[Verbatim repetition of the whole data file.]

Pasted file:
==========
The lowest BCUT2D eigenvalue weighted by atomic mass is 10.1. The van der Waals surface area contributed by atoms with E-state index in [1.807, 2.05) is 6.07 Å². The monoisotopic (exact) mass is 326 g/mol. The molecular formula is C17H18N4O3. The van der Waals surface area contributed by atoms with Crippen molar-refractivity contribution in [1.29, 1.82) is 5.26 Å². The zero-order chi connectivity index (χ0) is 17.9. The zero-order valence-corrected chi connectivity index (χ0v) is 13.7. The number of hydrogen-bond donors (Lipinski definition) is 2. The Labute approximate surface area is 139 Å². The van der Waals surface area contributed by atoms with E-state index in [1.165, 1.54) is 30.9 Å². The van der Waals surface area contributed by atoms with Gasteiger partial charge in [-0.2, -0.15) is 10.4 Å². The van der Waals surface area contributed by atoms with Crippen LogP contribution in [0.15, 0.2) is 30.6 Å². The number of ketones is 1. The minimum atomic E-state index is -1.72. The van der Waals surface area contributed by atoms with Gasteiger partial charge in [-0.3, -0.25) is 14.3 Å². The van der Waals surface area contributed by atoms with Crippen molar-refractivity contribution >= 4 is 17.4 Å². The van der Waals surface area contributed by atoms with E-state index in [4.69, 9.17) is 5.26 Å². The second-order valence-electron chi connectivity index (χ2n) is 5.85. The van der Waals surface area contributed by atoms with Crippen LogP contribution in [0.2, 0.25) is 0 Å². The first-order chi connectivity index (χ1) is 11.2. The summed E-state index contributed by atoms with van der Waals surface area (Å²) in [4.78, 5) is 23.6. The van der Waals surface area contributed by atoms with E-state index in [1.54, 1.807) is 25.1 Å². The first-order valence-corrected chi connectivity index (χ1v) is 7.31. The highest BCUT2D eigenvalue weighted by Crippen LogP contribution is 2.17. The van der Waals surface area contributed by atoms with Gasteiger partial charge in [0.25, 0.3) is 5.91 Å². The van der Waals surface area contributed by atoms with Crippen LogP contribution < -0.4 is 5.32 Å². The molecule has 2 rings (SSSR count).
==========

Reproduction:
The lowest BCUT2D eigenvalue weighted by atomic mass is 10.1. The van der Waals surface area contributed by atoms with E-state index in [1.807, 2.05) is 6.07 Å². The monoisotopic (exact) mass is 326 g/mol. The molecular formula is C17H18N4O3. The van der Waals surface area contributed by atoms with Crippen molar-refractivity contribution in [1.29, 1.82) is 5.26 Å². The zero-order chi connectivity index (χ0) is 17.9. The zero-order valence-corrected chi connectivity index (χ0v) is 13.7. The number of hydrogen-bond donors (Lipinski definition) is 2. The Labute approximate surface area is 139 Å². The van der Waals surface area contributed by atoms with E-state index in [1.165, 1.54) is 30.9 Å². The van der Waals surface area contributed by atoms with Gasteiger partial charge in [-0.2, -0.15) is 10.4 Å². The van der Waals surface area contributed by atoms with Crippen LogP contribution in [0.15, 0.2) is 30.6 Å². The number of ketones is 1. The minimum atomic E-state index is -1.72. The van der Waals surface area contributed by atoms with Gasteiger partial charge in [-0.3, -0.25) is 14.3 Å². The van der Waals surface area contributed by atoms with Crippen molar-refractivity contribution >= 4 is 17.4 Å². The van der Waals surface area contributed by atoms with E-state index in [4.69, 9.17) is 5.26 Å². The second-order valence-electron chi connectivity index (χ2n) is 5.85. The van der Waals surface area contributed by atoms with Crippen LogP contribution in [0.2, 0.25) is 0 Å². The first-order chi connectivity index (χ1) is 11.2. The summed E-state index contributed by atoms with van der Waals surface area (Å²) in [4.78, 5) is 23.6. The van der Waals surface area contributed by atoms with E-state index in [1.54, 1.807) is 25.1 Å². The first-order valence-corrected chi connectivity index (χ1v) is 7.31. The highest BCUT2D eigenvalue weighted by Crippen LogP contribution is 2.17. The van der Waals surface area contributed by atoms with Gasteiger partial charge in [0.25, 0.3) is 5.91 Å². The van der Waals surface area contributed by atoms with Crippen LogP contribution < -0.4 is 5.32 Å². The molecule has 2 rings (SSSR count).